Founding of Cortejo Afro
Cortejo Afro was formed and made its Carnival debut on July 2, 1998 in the streets of Pirajá, a community in Salvador. The Bloco is rooted in the spiritual guidance and principles of an established Candomblé house in Salvador, Ilê Axé Oyá, and Cortejo Afro’s artistic design and Afrocentric creative expression was founded by artist Alberto Pitta. Concerned about the predominance of Axé music, Cortejo Afro was formed in an attempt to reestablish the African identity of Carnival. The Bloco-Afro was one of many to reinstate pride of African heritage, culture, and standards of beauty in the local celebration of Carnival which reaffirmed the values and aspects of black culture in Bahia as a means to elevate the community.
Batala Mundo members enjoy joining and playing in Cortejo Afro‘s bloco during Carnival every year. Batala was founded by former Cortejo Afro member, Giba Gonçalves. How many Batala Mundo members can you peep in this video? (Hint: look at the drum heads)
Afoxé and Afro-Blocos
Blocos-Afro and Afoxé groups are community organizations that reinforce pride in African heritage and culture through music and dance. Started in Salvador, the blocos also have a social and political mission focused on the upliftment of the Afro-Brazilian community.
Olodum, Ilê Aiyê, Muzenza, Malê de Balê, Filhos de Gandhy, Ara Ketu, Cortejo Afro, Timbalada, and Didá (pictured below) are among the most popular groups that have survived since the late 70s and early 80s. While the afoxés are not political, the blocos are due to their concerns with resistência cultural (cultural resistance) issues such racism in education, employment, etc. Yet at the same time, the many blocos aim to reach an international audience through its music to bring awareness of the culture and plight of Black Brazilians.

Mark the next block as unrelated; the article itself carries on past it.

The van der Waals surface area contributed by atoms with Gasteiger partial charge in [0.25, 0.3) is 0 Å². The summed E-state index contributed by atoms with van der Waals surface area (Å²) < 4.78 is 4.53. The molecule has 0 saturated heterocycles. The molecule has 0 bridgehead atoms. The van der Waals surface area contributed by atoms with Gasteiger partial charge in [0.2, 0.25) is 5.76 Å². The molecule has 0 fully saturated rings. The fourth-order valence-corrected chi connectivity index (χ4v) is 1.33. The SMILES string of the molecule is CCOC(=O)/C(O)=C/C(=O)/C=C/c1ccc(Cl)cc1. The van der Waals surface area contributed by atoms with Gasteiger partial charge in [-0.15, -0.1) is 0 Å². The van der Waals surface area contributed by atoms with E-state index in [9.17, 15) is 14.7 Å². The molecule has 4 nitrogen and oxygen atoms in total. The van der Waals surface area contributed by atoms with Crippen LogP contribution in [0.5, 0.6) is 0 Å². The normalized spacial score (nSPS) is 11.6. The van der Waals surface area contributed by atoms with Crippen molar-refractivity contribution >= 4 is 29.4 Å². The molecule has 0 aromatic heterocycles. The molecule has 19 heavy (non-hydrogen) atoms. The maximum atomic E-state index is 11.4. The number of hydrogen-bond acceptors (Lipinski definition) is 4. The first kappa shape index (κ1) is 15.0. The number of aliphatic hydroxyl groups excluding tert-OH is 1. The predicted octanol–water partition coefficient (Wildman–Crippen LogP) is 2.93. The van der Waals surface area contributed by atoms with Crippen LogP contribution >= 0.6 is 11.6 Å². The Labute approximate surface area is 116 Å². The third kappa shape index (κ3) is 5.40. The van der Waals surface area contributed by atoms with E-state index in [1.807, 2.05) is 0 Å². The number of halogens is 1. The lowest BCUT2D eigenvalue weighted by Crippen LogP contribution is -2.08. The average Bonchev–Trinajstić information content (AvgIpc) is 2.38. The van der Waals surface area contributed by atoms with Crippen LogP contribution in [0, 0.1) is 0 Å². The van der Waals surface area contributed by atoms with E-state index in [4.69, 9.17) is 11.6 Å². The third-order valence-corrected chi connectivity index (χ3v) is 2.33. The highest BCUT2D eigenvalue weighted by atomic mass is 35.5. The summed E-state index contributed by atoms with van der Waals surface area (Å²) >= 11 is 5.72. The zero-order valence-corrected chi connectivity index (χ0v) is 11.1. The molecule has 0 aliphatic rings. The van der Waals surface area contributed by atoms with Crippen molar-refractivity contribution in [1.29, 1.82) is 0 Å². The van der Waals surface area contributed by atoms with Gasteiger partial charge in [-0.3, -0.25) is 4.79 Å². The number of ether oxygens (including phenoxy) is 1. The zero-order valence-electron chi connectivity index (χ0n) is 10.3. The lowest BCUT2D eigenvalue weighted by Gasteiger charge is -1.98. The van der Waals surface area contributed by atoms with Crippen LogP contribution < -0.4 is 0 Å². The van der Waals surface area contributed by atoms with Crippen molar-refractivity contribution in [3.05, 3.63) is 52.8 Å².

Carnaval in Bahia (Carnaval Baiano) is one of the biggest street parties in the world. Every year this carnival brings over 2 million people from all races, religions, and cultures together to its capital city, Salvador. The event lasts officially for six full days, starting on a Thursday, then follows the usual five days of carnival (from Friday to Wednesday at noon). The festival takes place throughout the city at many sites. The most famous being the Campo Grande track (in the upper part of the city), Barra-Ondina track (by the shore), and Pelourinho (the historical neighborhood). It features many different rhythms and several musical performances. The most traditional presentations are the trio elétrico parades (trucks or buses carrying musicians, instruments, and sound systems), and Afro-blocos playing samba-reggae rhythms. Estimations state that approximately 2.5 million people (1.5 million being tourists) participate in the festivities every year.
Watch members of Batala Mundo play in the bloco for Cortejo Afro in Salvador at Carnaval de 2012.